The weight saving measures serve a second purpose as well. With the weight saved in the crown and face of the club, Callaway was able to reallocate some of that weight to create a club with a center of gravity that is low and deep. At this point, I think we all know what a low and deep CG means; forgiveness.
The Big Bertha V Series also took a slightly different path compared to the FT Optiforce. With the FT Optiforce, there were two different club heads; a 440 cc version and a 460 cc version, with the smaller version aimed at the better player. This time around, there is only one size available, and it’s 460 cc. However, there are two different stock shafts. While both are light weight options, the 9 degree version comes with a slightly heavier Fujikura Motore Speeder 565 shaft while the 10.5 degree and 13.5 degree HT models come with the super light Mitsubishi Bassara. The company’s reasoning behind this is simple; most the players going for the 9 degree head tend to want a slightly heavier shaft and don’t need as much help generating club head speed while those who need the added loft also likely need the lighter shaft. Of course, if you have any of the recent Callaway offerings, it’ll be easy to swap out shafts as the club features the Optifit Hosel. The hosel allows the golfer to choose between four different loft settings settings; the stamped loft, one degree down, one degree up, or two degrees up. For each of the available lofts, one can choose either a neutral or draw setting, meaning there are a total of eight options available.
The fairway wood features much of the same technology, including a speed optimized club shape and Hyper Speed Face. Making its return to Callaway’s fairway woods is the use of the War Bird sole plate. The updated version of the sole builds off of a design that was one of the company’s most popular and aids the golfer in launching the ball high from a variety of lies. With the fairway woods there is no adjustable hosel and it comes with the Mitsubishi Bassara as the only stock option.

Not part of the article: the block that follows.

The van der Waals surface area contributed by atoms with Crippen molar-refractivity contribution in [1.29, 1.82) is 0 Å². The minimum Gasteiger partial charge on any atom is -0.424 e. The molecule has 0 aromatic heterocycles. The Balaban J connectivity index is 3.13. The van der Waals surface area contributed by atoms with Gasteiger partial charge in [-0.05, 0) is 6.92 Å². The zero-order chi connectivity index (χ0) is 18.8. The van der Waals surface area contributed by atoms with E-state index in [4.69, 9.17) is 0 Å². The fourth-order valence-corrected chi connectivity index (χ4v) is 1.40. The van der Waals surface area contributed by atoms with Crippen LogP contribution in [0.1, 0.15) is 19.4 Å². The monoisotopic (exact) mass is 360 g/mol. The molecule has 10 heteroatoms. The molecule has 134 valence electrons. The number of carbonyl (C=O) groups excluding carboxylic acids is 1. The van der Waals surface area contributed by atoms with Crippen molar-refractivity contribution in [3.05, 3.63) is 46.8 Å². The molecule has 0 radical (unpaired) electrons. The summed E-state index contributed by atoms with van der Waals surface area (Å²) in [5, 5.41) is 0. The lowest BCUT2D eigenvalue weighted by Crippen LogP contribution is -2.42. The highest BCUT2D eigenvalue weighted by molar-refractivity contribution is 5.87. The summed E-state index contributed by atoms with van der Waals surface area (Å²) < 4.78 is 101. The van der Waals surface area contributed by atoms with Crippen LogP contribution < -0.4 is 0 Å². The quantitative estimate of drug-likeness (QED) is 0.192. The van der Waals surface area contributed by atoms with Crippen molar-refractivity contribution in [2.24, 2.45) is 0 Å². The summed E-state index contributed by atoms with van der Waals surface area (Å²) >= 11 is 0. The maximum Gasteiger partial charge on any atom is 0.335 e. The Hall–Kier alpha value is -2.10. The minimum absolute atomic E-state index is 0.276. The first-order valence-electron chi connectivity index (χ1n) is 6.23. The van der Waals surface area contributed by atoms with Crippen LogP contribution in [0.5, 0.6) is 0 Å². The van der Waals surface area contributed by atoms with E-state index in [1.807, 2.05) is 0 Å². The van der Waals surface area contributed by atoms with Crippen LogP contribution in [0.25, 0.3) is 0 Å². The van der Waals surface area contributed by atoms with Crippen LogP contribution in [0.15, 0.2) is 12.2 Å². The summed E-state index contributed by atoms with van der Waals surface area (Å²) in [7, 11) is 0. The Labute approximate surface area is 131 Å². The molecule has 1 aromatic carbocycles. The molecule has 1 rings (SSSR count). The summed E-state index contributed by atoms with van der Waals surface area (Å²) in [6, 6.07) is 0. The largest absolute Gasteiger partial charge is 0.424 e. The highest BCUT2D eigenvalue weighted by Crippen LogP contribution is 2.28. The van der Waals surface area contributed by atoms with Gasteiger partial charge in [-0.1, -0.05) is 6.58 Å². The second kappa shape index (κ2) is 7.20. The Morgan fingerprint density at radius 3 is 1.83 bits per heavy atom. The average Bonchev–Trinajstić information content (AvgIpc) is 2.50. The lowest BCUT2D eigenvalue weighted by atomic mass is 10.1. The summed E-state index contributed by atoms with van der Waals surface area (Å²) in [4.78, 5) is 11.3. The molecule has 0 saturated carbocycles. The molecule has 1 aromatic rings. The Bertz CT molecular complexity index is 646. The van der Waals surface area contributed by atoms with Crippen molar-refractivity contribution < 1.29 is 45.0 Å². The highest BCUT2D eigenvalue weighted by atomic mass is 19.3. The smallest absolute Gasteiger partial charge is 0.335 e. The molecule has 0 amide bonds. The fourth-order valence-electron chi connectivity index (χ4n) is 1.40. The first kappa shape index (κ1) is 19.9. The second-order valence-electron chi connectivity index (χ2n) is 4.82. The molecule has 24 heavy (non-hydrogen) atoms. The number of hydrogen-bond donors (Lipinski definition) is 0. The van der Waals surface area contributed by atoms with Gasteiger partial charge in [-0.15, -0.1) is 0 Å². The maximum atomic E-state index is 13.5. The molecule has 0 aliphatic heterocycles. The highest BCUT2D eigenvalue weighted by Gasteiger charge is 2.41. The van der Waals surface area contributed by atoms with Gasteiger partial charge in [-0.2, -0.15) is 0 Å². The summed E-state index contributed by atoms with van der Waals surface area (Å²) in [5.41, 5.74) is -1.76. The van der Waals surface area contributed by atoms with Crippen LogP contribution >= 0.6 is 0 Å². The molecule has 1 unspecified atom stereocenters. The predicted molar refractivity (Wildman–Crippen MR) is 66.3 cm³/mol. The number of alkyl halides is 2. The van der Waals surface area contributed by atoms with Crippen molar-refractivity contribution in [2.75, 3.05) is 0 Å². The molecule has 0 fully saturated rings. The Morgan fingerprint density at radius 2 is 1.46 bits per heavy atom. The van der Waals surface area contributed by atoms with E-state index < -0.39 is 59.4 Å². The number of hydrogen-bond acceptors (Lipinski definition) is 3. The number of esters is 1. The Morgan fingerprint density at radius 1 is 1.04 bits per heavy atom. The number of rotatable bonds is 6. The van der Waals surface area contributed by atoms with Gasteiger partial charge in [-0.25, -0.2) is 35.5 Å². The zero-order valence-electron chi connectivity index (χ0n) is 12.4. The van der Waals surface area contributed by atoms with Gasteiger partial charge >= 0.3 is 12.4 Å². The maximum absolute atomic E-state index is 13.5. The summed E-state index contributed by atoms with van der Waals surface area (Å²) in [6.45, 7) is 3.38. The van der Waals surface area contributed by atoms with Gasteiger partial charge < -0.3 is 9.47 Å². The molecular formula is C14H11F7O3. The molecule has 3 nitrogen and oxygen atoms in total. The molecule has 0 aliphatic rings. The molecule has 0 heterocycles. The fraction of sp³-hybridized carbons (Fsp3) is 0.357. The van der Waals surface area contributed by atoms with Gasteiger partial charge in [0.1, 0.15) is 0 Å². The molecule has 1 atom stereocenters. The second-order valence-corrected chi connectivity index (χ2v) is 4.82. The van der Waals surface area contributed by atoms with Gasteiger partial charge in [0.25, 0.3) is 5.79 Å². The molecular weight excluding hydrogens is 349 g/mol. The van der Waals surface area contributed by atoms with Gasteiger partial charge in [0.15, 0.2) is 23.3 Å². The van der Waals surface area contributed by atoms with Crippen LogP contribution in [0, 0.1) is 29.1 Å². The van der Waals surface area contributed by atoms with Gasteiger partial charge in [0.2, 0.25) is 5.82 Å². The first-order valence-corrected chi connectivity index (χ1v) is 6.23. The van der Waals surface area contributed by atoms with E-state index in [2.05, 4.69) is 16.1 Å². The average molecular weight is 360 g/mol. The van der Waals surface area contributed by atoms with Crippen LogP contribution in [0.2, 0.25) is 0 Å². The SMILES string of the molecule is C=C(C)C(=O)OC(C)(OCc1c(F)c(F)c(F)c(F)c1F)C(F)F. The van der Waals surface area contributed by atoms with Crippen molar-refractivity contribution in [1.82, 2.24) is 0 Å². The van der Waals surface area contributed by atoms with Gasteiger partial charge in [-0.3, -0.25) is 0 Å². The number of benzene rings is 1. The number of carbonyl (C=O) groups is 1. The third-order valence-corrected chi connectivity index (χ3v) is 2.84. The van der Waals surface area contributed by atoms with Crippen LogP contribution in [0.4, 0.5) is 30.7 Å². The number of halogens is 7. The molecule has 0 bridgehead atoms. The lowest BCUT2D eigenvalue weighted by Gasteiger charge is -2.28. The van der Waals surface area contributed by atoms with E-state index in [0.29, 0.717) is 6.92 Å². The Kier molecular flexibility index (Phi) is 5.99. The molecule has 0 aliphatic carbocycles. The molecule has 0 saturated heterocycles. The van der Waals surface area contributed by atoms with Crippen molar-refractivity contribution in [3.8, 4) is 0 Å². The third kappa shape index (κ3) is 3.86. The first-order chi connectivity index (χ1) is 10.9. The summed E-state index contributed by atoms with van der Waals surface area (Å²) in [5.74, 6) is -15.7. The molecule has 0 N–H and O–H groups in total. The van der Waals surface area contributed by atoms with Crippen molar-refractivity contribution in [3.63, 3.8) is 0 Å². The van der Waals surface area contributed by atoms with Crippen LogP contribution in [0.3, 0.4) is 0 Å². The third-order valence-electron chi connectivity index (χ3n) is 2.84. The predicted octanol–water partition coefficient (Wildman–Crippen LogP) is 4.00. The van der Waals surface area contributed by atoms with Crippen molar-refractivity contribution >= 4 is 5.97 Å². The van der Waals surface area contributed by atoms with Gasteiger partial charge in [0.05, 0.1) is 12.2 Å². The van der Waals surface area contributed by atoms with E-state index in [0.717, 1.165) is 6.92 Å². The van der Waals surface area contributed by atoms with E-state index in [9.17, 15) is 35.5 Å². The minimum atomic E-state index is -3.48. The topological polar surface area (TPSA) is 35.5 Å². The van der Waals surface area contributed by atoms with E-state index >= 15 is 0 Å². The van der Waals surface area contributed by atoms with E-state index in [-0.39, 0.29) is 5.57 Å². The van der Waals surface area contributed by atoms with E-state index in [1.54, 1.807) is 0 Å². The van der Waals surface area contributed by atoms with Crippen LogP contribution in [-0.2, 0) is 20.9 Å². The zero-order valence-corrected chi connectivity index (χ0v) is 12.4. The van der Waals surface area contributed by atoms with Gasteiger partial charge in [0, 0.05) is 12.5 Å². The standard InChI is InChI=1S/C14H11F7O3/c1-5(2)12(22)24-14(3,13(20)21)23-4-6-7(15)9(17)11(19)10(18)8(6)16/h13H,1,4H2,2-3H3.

Like I always say in these reviews; it’s nice to have a good looking club, but what matters the most is how it performs on the course. Overall, I found the club pretty easy to hit, however, to be perfectly honest, I wasn’t a huge fan of the shaft in the driver. I’m used to a slightly heavier shaft, and I found the Bassara to be too light for my liking. This wasn’t exactly a hard problem for me to solve however as I had a Diamana S+ from the FT Optiforce that I installed instead. Even though that shaft is about 10 grams heavier, I found that swung it at about the same speed (95-100 mph according to the launch monitors at my local golf store). I felt like I had better a better feel with the shaft, and I was able to achieve more consistent results.
Compared to the FT Optiforce, the club head seems huge. The FT Optiforce 440 had a pretty deep face, and the extra 20 cc of club head and a different club head shape of the Big Bertha V Series creates a much larger look at address. The lines of the club are clean, and I found it easy to align at address. Even though the face is large, it won’t be a surprise to those that have played golf with me that I found no problem hitting shots off the heel or toe of the club. While I’d rather hit the center of the face every time, my lack of skill did give me a good chance to test out the full capabilities of the Hyper Speed Face. Off the tee, I managed to average about 230 yards, which is about the norm for me and well struck shots easily got out to the 240 mark. Shots out on the heel or toe didn’t seem to loose too much distance unless they were way out there, and then in that case, no club is going to help you. There were many times that I was surprised at how far the ball managed to go after hitting a shot that I thought I missed pretty badly.